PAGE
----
Saturday, September 21, 2013

Short Term 12 (Brockway)

Tropic Sprockets by Ian Brockway

"Short Term 12" is a sneaky hit. Directed by Destin Daniel Cretton and based on his short film, the story concerns life in a center for troubled and abused kids. Short Term 12 is executed in a telescopic Mumblecore style, but the deep, sophisticated characterizations make a richer experience than your typical Indie about relationships.

Grace (Brie Larson) is a tough yet empathetic counselor who handles bunches of youngsters with verve, snap and deliberateness.

And she has issues of her own.

There is Sammy (Alex Calloway) who plays with dolls. There is the aspiring rapper Marcus (Keith Stanfield) who charges his songs with unique originality and vivid detail about disposable youth. Then there is Jayden (Kaitlyn Dever) a subversive and impetuous girl who doesn't see the point of anything yet possesses an unrestrained whimsy, despite her self-cutting.

These adolescents are no mere cardboard representations but real fleshy, take-action people that just might change the world if only their environments had been slightly different. Day after day, we witness life in this building and the focus is both insular and sweeping. There is a perspective here that is just a bit like life inside a submarine. At any moment, a siren might go off  signaling the launch of an AWOL resident. These incidents are surprising and sudden, but the counselors treat them with a carnival sense of joie de vivre rather than a wrath of corporeal punishment. As they run, the kids themselves see each chance as a game or adventure, at times, rather than a mad dash for what lies beyond. The aides encircle each runner with a festive intensity that speaks of play as much as regulation.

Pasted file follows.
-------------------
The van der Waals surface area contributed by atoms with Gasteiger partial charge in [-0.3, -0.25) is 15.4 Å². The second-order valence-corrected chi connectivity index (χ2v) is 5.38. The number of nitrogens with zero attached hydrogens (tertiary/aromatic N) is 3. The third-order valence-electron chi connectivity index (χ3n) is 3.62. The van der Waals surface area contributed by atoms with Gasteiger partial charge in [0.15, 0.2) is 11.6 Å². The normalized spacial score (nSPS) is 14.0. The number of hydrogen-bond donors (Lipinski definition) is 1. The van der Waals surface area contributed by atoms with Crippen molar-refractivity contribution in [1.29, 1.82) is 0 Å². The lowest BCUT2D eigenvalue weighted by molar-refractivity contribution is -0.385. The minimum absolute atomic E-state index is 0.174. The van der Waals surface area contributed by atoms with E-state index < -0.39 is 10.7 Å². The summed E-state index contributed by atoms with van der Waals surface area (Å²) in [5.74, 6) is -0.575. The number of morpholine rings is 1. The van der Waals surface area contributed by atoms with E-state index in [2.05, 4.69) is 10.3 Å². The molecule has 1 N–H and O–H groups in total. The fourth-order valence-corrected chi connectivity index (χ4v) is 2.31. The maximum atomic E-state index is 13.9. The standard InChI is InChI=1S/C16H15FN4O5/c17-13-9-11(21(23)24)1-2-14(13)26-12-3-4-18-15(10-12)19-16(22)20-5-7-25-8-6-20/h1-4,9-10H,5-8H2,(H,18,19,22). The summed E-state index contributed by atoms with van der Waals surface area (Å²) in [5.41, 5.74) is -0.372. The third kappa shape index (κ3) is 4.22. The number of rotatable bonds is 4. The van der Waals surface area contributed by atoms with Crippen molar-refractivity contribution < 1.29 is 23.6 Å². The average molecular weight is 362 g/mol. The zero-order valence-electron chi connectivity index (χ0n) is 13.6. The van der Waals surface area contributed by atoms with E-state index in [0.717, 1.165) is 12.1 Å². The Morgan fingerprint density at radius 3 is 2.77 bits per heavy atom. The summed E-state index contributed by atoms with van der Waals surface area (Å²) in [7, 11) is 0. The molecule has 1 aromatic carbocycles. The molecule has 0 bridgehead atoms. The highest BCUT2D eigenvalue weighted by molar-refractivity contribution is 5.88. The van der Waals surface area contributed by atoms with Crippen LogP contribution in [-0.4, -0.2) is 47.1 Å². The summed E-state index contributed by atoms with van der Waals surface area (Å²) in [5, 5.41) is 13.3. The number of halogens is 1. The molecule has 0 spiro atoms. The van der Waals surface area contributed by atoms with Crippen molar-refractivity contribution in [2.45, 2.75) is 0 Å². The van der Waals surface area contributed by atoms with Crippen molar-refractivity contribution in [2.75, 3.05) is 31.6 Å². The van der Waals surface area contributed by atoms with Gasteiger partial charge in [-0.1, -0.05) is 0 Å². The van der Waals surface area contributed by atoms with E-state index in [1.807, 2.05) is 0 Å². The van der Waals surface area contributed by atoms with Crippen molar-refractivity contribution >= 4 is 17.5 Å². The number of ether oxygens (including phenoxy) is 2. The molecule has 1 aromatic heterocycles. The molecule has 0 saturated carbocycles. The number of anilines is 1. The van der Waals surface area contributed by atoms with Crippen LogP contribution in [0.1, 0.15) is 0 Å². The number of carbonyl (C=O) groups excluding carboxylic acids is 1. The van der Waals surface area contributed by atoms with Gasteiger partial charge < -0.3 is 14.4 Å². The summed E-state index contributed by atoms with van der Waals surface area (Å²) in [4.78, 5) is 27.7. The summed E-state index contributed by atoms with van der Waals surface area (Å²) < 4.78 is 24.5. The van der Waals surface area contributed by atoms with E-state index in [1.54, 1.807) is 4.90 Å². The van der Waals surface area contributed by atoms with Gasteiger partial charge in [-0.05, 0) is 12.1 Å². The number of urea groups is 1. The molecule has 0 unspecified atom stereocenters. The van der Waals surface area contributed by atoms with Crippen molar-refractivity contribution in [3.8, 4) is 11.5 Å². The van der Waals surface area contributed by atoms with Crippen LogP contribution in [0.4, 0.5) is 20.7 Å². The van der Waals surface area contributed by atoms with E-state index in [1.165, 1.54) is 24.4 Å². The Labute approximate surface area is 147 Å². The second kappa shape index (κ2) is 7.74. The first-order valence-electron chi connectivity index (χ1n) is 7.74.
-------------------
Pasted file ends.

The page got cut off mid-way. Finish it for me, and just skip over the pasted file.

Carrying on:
Sometimes, the staff has to restrain someone, and each person exchanges repartee that recalls Bill Murray and Dan Aykroyd in "Ghostbusters".

At day's end, we have a sense that Grace deflates with the gravity of the world pressing upon her. She lives for her work and genuinely loves her responsibilities. Grace  has reason to celebrate though, as she is in love with her gentle co-worker /boyfriend Mason (John Gallagher Jr.) All is not bliss though, Grace is prone to sudden rages and acute mood swings. She has learned of a pregnancy and more troubling still, Grace's violent and abusive father is about to be released from prison.

The charm of this film is that the adults depicted are on equal footing with the kids. Each character has a well rounded personality without sap or melodrama. As in life, we see each person unvarnished with more than a bit of wilt and uncertainty.

The acting of Keith Stanfield, full of enigmatic energy, ambivalence and a natural softness is a highlight that almost stands alone.

Brie Larson also is a galvanic surprise as she becomes more than a bit unhinged, but never veers into unreal camp.

"Short Term 12" is an vibrant and colorful look inside a facility that some never know. The residents and staff are shown with a picaresque and motley sense of sweetness that is not without its danger.

This is a somewhat deceptive, simply told film that will grab at your heart with its warmth and haunting details.

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